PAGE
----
Biofuels put bucks over ducks

After the Midwest floods, the corn-ethanol lobby wants conserved land plowed up.

The massive crop loss from Midwest floods has again laid bare the political power of the corn-ethanol lobby. The US Agriculture Department may soon help keep ethanol plants running by letting farmers plow up land set aside for wildlife.

Such a move, being pushed by Sen. Charles Grassley (R) of Iowa, would put birds such as ducks, sage grouse, meadowlarks, pheasants, and bobwhites in jeopardy. It would also chew up millions of acres of trees and endangered prairie that now probably do more to absorb carbon and curb global warming than the expanding corn-ethanol industry can claim for its dubious enterprise.

Under a 1985 farm law that started the federal Conservation Reserve Program (CRP), about 35 million acres of marginal farmland are now purposely idled by USDA to create wildlife habitat, curb soil erosion, and prevent runoff of pollutants from farming. The CRP was originally intended to boost grain prices by idling land during bumper crop years. But it has since turned out to be America's biggest conservation program, becoming a main reason to continue it and similar programs.

The amount of potential farm land set aside surpasses the total area of the National Wildlife Refuge System and most state wildlife areas. It is as big as 16 Yellowstone National Parks.

The many benefits from this idled land should not be diminished to further feed the delusion that the oil-based production and distribution of corn ethanol actually reduces greenhouse-gas emissions. Too many studies now point to the industry's false promise.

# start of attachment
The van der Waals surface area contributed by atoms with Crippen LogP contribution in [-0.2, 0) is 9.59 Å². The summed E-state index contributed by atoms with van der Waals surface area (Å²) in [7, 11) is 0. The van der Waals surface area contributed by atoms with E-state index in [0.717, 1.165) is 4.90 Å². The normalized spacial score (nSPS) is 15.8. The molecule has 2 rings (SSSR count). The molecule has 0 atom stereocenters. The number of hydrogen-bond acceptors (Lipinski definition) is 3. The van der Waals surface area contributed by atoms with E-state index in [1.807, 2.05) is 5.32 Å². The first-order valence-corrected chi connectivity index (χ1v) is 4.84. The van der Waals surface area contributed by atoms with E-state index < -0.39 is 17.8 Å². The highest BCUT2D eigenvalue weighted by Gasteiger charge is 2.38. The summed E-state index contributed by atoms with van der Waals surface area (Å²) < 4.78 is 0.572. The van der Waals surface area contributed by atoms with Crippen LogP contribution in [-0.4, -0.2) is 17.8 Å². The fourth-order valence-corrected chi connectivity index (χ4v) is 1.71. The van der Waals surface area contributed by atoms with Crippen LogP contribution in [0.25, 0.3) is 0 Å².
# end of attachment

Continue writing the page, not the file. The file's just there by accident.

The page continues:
Under CRP, farmers are paid for up to 15 years not to cultivate land that may be better suited for other purposes. About 3 million acres of native tallgrass prairie have been restored with the program. Such land gone wild also creates stopover areas for migrating birds. Some 2 million more ducks have been added to annual fall migrations because of CRP, according to the US Fish and Wildlife Service.

Such benefits, however, are up against the 2005 mandate set by Congress that Americans be required to use 15 billion gallons of ethanol by 2015. (By 2022, it would be 36 billion gallons). So far, about a quarter of the US corn crop now goes to make ethanol, raising food prices worldwide and putting pressure on land use coast to coast.

This government rush to impose an energy solution also has raised the cost of grain for animal feed, upsetting livestock producers. USDA decided this spring to open up 24 million acres of conservation land for hay and grazing this summer. Now, after the Midwest floods, it is considering a bolder move to open more CRP land. Many farmers who are being paid to conserve land are eager to make more money by planting corn, which is commanding record prices.

A better step would be to loosen (if not abandon) the federal mandate on ethanol usage. Under pressure from a few states, such as Texas, the Environmental Protection Agency is now considering such a move.

Before farmers plow up every fence row, wetland, and prairie to join the gold rush to corn, government needs to reverse this biofuels mania. The trade-offs are too high.

Just as levees often contribute to floods downstream, corn ethanol may end up drowning a big portion of the nation's most successful conservation effort.

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